On the 13th July it was the anniversary of my mum passing 25 years ago. That's almost half my life since, which astonishes me. In all that time my mums ashes have stayed with me, and all at the same address. But this was, in a sense, unfair on my brother and my aunt. My brother especially felt he had nowhere to go to pay his respects on occasion.
So the time had come to scatter her ashes, and on Sunday we did just that, in the waters of Loch Lomond.
Why there? Well, my childhood was a tumultuous one it could be said, but the time we lived on the shores of Loch Lomond, in the mid 60s, was the first time that all the family lived together, and they were happy and fun times. Because of this, it was a special place to my mum, including the nearby village of Luss, and so we decided these were the places we would take her back to. Almost full circle in a way. Our plan was that half her ashes would go into the water at the caravan park where we had lived, near Inveruglas, and the other half in the waters at Luss, though within a short space of time she would be everywhere.
My step father managed the caravan site for Halleys of Milngavie, but now it has changed almost beyond recognition since we left 50 years ago. But down on the shore were the concrete remains of the original jetty, where I used to play with my Action Man in his diving suit. My brother and I stepped over the gap of water and onto the jetty, where he read a favourite poem of my mums, by Leo Marks, as I scattered her ashes into the water.
The life that I have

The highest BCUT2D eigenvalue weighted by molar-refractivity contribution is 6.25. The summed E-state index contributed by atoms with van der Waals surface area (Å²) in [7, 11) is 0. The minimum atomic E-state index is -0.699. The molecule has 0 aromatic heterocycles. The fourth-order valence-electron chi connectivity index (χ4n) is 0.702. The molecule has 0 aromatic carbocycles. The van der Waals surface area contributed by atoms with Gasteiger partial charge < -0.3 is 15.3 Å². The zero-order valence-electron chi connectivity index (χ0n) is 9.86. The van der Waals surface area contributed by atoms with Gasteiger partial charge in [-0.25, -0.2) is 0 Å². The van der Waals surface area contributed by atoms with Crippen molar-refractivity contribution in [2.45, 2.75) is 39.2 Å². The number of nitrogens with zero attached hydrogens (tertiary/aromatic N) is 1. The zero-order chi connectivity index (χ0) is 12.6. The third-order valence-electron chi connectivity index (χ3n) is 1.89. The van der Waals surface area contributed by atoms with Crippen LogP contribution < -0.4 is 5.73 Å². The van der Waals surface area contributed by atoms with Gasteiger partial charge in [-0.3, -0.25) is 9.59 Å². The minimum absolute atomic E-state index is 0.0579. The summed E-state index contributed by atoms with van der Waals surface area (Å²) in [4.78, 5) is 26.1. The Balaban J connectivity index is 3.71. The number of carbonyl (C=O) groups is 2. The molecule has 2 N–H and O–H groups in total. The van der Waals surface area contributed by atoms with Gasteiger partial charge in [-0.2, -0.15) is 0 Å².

Is all that I have
And the life that I have
The love that I have
Of the life that I have
Is yours and yours and yours
A sleep I shall have
A rest I shall have
Yet death will be but a pause
For the peace of my years
In the long green grass
Will be yours and yours and yours
I found this moment, as the ashes fell into the still waters, very difficult. I thought I would be fine, but it was so hard. All I could muster to say was that she had been my best friend.
We then repeated this moment in the village of Luss, which didn't have the same effect on me, most probably because I have no memories from there. The caravan site was where I have my earliest memories, and where my mum bought me my first bicycle.
I've changed in looks a lot since those early days, but what's remarkable is that my mum did not really change in all her years. In every photograph and image I have of her, it was her smile that was a constant and how I always remember her.
Back when I lived on Loch Lomond, a grand old paddle steamer called the Maid of the Loch used to plough up and down the deep waters.
Now there is one more lady on those waters.
I miss you.